Tombides: Australia's new Harry Kewell?

It's always better to be cautious about an avalanche of praise, even more so when the compliments are laced with superlatives. History shows it is not necessarily a good thing for a young player to be compared to an established greats too early in his career. Coaches, the media and the public start looking intently at every game played by the potential starlet, and criticising even the smallest errors.

Dylan Tombides, currently hitting the headlines with Australia here at the FIFA U-17 World Cup 2011 in Mexico, finds himself in exactly this position. The 17-year-old is being hailed as the new Harry Kewell, arguably the best player ever to emerge from Down Under. “You always have mixed feelings when you read stuff like that. Harry Kewell was a magnificent player who had a fantastic career. It’s obviously nice to read, but naturally, I'd rather make a name for myself independently. I'm not saying it's a bad thing to be called the new Harry Kewell, but I'd rather be known as Dylan Tombides. If my name makes the papers, it confirms I've done well," the youngster modestly told FIFA.com.

“I actually don't have an idol, because I admire a number of players with very different qualities. But obviously, you do look up to players like Mezut Ozil, Cristiano Ronaldo, Andres Iniesta, Xavi and Lionel Messi. What they can do with the ball is unbelievable."

Match-winning ace
Former West Ham boss Avram Grant handed Tombides his English Premier League debut last term, although a troubled season for the Hammers was to end in relegation. Grant was asked about the comparison between Kewell and Tombides a few weeks ago. “Harry was a good player and I liked him. I reckon Dylan has the potential to do the same," the ex-Chelsea coach said, although he added a proviso: “Potential is one thing, but exploiting it is another." Tombides’ future at the East London club is currently uncertain, as new boss Sam Allardyce has yet to reveal his plans. “Obviously, I'd like to play for the first team, but we'll have to see what happens. I've had no holiday up to now, so I might be given a week off after I come back, although the U-18 team has a tournament in Estonia."

I don't think many people expected us to have three points after two matches, because we were the rank outsiders in the group. 
Aussie Dylan Tombides

The talented player has laid down impressive credentials at the FIFA U-17 World Cup in Mexico so far. Drawn in a veritable group of death, the junior Socceroos have every chance of making the last 16 after losing to Brazil but beating Côte d'Ivoire. The striker scored the winner in the 2-1 success against the Africans in the opening Group F clash.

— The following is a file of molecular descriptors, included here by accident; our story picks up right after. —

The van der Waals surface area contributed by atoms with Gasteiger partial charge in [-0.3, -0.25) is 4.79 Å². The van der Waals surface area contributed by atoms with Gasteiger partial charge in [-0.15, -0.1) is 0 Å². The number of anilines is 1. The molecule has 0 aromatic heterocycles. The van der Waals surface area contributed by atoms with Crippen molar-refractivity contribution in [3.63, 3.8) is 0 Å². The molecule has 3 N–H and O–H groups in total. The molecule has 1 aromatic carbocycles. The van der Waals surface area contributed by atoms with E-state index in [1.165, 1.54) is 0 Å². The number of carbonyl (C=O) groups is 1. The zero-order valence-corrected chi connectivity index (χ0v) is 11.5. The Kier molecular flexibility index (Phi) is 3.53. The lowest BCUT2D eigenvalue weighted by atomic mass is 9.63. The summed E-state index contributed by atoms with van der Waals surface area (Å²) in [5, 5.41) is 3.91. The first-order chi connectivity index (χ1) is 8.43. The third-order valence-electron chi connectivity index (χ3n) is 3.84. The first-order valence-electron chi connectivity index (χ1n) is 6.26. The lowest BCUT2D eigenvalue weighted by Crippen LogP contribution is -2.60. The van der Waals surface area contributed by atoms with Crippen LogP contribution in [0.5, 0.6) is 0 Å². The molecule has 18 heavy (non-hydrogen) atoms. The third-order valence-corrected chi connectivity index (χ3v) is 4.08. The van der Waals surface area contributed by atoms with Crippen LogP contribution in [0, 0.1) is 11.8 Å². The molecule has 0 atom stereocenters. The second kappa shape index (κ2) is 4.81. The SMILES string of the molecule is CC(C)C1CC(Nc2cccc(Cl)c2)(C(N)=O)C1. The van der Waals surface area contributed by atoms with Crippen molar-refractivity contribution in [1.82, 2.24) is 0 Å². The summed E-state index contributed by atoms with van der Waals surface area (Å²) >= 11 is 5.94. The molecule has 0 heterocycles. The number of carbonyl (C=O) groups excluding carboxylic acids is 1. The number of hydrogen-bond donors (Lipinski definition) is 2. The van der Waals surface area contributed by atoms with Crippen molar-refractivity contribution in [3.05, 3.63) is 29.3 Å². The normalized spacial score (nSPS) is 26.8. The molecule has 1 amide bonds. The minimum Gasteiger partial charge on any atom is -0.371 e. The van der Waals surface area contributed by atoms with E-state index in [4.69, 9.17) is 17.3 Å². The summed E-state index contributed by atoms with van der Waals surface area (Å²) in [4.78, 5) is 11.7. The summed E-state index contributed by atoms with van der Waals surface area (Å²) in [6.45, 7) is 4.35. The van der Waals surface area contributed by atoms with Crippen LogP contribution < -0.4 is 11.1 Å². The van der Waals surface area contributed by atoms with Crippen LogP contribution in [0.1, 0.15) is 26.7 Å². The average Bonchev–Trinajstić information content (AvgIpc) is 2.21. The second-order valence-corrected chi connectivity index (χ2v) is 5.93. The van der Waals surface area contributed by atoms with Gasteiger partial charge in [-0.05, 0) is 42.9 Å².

“I don't think many people expected us to have three points after two matches, because we were the rank outsiders in the group. We started well, although we then lost 1-0 to Brazil. But we're happy with our displays so far."

Australia's muted hopes
It is crunch time on Sunday in the final group fixture against Denmark, who have lost both matches so far. “It'll be tough because Denmark have to win, whereas we might still get through with just a single point." However, the player nicknamed Ditch is not wasting any thought on the round of 16 just yet. “We're taking each game as it comes. Obviously, it would be unbelievable if we made the semi-finals or something like that. And if we don't make it, it won't be too bad, because no one expected it of us."

Just a few hours after the squad's arrival in Queretaro from their previous base in Guadalajara, FIFA.com spoke to the player on the hotel terrace overlooking the city, keen to learn more about the rising star from Down Under. Appropriately enough, his favourite film is Shooter, but he insists it is a mere coincidence and has nothing to do with his position up front. “It's just a film I like. It's well made and the actors are terrific."

Dylan is a keen golfer, but laughs off the idea that the precision required on the fairways and greens is also beneficial to his football. “I just play for fun. I'm delighted after a good round, but a bad round isn't a disaster either."

In any case, the best feelings come from scoring goals, he says. “Anyone who's ever scored will agree with me. Whether you're technically a goalkeeper, a defender or a striker, it's just unbelievable when you score."

The Australian hopeful would be only too happy to relive those feelings against the Danes, and should his efforts help in sealing a place in the next round, it will only make the day even more memorable.